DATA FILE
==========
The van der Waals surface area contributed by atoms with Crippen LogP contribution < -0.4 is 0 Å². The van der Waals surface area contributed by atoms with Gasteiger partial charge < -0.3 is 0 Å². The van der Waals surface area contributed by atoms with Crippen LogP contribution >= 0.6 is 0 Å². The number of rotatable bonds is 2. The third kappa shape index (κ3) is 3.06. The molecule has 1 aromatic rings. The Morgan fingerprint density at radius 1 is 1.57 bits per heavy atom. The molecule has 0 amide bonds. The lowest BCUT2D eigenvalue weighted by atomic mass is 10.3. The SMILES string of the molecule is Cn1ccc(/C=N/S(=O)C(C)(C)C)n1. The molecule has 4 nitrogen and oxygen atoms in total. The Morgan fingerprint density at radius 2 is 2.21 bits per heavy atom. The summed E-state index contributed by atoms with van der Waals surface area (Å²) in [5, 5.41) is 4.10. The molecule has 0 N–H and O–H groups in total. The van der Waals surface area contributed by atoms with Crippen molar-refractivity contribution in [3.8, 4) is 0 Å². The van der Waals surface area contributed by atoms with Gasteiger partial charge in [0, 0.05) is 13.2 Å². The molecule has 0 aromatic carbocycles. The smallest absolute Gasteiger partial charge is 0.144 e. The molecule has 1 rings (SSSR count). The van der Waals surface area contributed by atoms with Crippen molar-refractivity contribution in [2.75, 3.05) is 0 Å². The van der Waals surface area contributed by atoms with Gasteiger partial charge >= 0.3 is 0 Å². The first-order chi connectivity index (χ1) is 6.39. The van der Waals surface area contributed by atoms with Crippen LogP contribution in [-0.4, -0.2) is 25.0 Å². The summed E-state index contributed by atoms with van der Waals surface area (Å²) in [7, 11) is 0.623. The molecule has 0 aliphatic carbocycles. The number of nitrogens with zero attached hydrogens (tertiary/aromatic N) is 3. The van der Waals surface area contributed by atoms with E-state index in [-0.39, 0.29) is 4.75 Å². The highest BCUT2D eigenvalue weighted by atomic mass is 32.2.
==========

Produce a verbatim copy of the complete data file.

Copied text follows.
The van der Waals surface area contributed by atoms with Crippen LogP contribution < -0.4 is 0 Å². The van der Waals surface area contributed by atoms with Gasteiger partial charge < -0.3 is 0 Å². The van der Waals surface area contributed by atoms with Crippen LogP contribution >= 0.6 is 0 Å². The number of rotatable bonds is 2. The third kappa shape index (κ3) is 3.06. The molecule has 1 aromatic rings. The Morgan fingerprint density at radius 1 is 1.57 bits per heavy atom. The molecule has 0 amide bonds. The lowest BCUT2D eigenvalue weighted by atomic mass is 10.3. The SMILES string of the molecule is Cn1ccc(/C=N/S(=O)C(C)(C)C)n1. The molecule has 4 nitrogen and oxygen atoms in total. The Morgan fingerprint density at radius 2 is 2.21 bits per heavy atom. The summed E-state index contributed by atoms with van der Waals surface area (Å²) in [5, 5.41) is 4.10. The molecule has 0 N–H and O–H groups in total. The van der Waals surface area contributed by atoms with Crippen molar-refractivity contribution in [3.8, 4) is 0 Å². The van der Waals surface area contributed by atoms with Gasteiger partial charge in [0, 0.05) is 13.2 Å². The molecule has 0 aromatic carbocycles. The smallest absolute Gasteiger partial charge is 0.144 e. The molecule has 1 rings (SSSR count). The van der Waals surface area contributed by atoms with Crippen molar-refractivity contribution in [2.75, 3.05) is 0 Å². The van der Waals surface area contributed by atoms with Gasteiger partial charge >= 0.3 is 0 Å². The first-order chi connectivity index (χ1) is 6.39. The van der Waals surface area contributed by atoms with Crippen LogP contribution in [-0.4, -0.2) is 25.0 Å². The summed E-state index contributed by atoms with van der Waals surface area (Å²) in [7, 11) is 0.623. The molecule has 0 aliphatic carbocycles. The number of nitrogens with zero attached hydrogens (tertiary/aromatic N) is 3. The van der Waals surface area contributed by atoms with E-state index in [-0.39, 0.29) is 4.75 Å². The highest BCUT2D eigenvalue weighted by atomic mass is 32.2.